November 15, 2019
What is Alibaba, China's e-commerce giant?
Formed in the Hangzhou flat of co-founder Jack Ma in 1999, Alibaba has ridden the seemingly insatiable Chinese appetite for online shopping to become one of the world's most valuable companies.
On Friday, the US-listed company confirmed plans to add its value further, but listing additional shares in Hong Kong in an offering worth around $13 billion.
Here are the answers to key questions about the company:
How did Alibaba start?
Ma, a former English teacher who claims to have never written a line of computer code, had dabbled in various ventures with mixed success before friends introduced him to the internet while on a 1990s trip to the United States.
With Amazon already making waves in online shopping, Ma convinced a group of Chinese and foreign friends to front $60,000 in 1999 for a business-to-business e-commerce venture.
Ma dubbed it "Alibaba" because the name is easily pronounced in virtually any language, including Chinese, and because the "open sesame" catchphrase signified that its platforms "open a doorway to fortune for small businesses", according to the company.
Why has it been so successful?
Alibaba was founded at a time when Chinese incomes were soaring after decades of rapid economic growth and the country was becoming increasingly digitalised.
That allowed Alibaba to easily facilitate commerce between consumers increasingly hooked on the ease of online shopping, and the country's countless manufacturers of cheap goods.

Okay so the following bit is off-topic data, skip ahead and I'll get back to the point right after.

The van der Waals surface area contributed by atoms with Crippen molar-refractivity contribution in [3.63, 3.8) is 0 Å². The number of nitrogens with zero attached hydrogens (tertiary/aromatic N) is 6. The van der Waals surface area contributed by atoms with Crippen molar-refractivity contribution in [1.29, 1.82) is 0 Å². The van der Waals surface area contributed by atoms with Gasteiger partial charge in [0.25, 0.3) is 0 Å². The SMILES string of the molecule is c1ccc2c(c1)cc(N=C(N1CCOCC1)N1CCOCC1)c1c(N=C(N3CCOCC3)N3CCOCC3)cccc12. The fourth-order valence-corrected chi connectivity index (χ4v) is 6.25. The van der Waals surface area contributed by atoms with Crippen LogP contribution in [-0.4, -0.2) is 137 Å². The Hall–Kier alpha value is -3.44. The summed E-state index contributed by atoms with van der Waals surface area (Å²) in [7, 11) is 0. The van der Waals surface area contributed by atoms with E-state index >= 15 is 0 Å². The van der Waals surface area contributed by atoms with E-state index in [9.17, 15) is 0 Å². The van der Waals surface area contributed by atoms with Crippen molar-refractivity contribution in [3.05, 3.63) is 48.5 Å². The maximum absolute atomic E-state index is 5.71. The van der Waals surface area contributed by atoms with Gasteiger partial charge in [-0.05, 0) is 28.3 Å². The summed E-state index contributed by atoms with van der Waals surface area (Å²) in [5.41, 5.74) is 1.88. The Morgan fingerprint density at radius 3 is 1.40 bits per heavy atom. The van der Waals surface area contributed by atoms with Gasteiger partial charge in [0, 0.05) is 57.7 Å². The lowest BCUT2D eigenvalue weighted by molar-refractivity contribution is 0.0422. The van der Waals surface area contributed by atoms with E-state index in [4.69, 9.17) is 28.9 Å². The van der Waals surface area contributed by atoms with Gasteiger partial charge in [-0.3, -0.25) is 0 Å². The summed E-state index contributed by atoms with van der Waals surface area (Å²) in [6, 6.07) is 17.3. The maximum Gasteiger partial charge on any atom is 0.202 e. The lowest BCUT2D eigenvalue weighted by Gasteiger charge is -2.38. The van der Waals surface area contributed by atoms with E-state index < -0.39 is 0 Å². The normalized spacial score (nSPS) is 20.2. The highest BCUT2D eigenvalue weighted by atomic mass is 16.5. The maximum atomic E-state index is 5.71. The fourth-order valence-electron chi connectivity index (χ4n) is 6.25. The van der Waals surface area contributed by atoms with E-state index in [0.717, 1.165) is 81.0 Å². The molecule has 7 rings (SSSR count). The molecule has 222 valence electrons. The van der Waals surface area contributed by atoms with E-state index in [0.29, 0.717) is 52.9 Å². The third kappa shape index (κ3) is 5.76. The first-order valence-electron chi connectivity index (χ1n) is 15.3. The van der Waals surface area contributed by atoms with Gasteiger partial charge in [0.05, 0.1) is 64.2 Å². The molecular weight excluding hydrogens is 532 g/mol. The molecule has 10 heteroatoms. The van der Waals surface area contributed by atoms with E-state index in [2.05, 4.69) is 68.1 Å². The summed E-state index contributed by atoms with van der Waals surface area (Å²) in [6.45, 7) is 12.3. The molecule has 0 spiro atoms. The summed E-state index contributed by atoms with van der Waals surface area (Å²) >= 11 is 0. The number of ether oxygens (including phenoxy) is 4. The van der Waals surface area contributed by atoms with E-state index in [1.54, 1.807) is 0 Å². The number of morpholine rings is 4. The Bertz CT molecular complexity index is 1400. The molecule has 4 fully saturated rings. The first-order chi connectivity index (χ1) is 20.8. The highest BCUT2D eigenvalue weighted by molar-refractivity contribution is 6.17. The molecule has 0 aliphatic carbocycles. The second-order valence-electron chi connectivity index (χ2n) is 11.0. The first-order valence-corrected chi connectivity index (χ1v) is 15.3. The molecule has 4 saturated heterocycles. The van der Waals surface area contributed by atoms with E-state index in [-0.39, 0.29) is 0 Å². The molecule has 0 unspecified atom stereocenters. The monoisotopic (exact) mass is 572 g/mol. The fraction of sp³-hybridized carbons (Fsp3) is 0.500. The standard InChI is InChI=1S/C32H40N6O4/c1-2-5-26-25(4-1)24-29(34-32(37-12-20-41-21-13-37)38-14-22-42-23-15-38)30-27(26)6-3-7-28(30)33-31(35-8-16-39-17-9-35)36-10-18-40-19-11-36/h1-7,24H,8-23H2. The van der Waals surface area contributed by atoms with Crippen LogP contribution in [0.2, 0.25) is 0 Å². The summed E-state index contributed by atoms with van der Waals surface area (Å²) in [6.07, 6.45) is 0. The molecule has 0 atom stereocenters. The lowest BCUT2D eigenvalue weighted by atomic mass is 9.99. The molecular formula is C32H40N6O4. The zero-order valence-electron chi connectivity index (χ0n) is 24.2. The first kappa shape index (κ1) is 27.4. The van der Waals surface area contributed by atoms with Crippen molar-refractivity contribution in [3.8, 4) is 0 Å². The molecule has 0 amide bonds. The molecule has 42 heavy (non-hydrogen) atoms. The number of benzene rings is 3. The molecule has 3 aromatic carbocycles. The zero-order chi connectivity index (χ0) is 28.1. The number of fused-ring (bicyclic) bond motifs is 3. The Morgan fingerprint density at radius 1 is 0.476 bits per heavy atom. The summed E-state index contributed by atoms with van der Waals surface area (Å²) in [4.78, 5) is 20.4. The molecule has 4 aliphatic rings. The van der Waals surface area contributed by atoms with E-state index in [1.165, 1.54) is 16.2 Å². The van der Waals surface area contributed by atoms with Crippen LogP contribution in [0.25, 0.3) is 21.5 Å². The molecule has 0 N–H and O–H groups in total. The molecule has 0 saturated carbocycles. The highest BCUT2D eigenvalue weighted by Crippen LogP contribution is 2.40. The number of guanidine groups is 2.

Today, China has the world's largest online population—in excess of 850 million—most of them smartphone users deeply immersed in the country's growing digital ecosystem and e-commerce.
The business generated by Alibaba's own mobile monthly active users—which reached 785 million in the most recent financial latest quarter—propelled rapid growth, and in September 2014, the company listed on Wall Street, raising $25 billion in what remains the largest IPO ever.
What does it do?
E-commerce remains the company's bread and butter, conducted mainly via its largely consumer-to-consumer Taobao site and the more business-to-consumer Tmall, and typically paid for via its digital-payments unit Alipay, which has become a pioneer in that sector.
Through Alibaba's platforms, Chinese consumers can buy a wide array of products from clothing to electronics, food, luxury products and even more unusual goods—including Boeing 747 cargo planes.
But Alibaba's success has seen it invest heavily in new business lines as well.
It owns leading Chinese video streaming website Youku, and its Alibaba Pictures unit in 2016 bought a stake in Steven Spielberg's Amblin Partners, which owns DreamWorks Pictures, among other entertainment ventures.
It also is investing in cloud computing and other aspects of China's growing digital ecosystem including the acquisition of Chinese food-delivery leader Ele.me.
How big is it?
Alibaba is now the most valuable public Chinese company, with a market capitalisation of around $477 billion as of this week, and one of the top-10 most valuable in the world, though still trailing US e-commerce counterpart Amazon, which is worth around $870 billion.
Alibaba now claims nearly 104,000 employees at its headquarters in Ma's hometown of Hangzhou in China's eastern province of Zhejiang, but also around China and overseas.
The company has in recent years taken steps to go global, primarily in Southeast Asia where it runs the Lazada e-commerce platform.
© 2019 AFP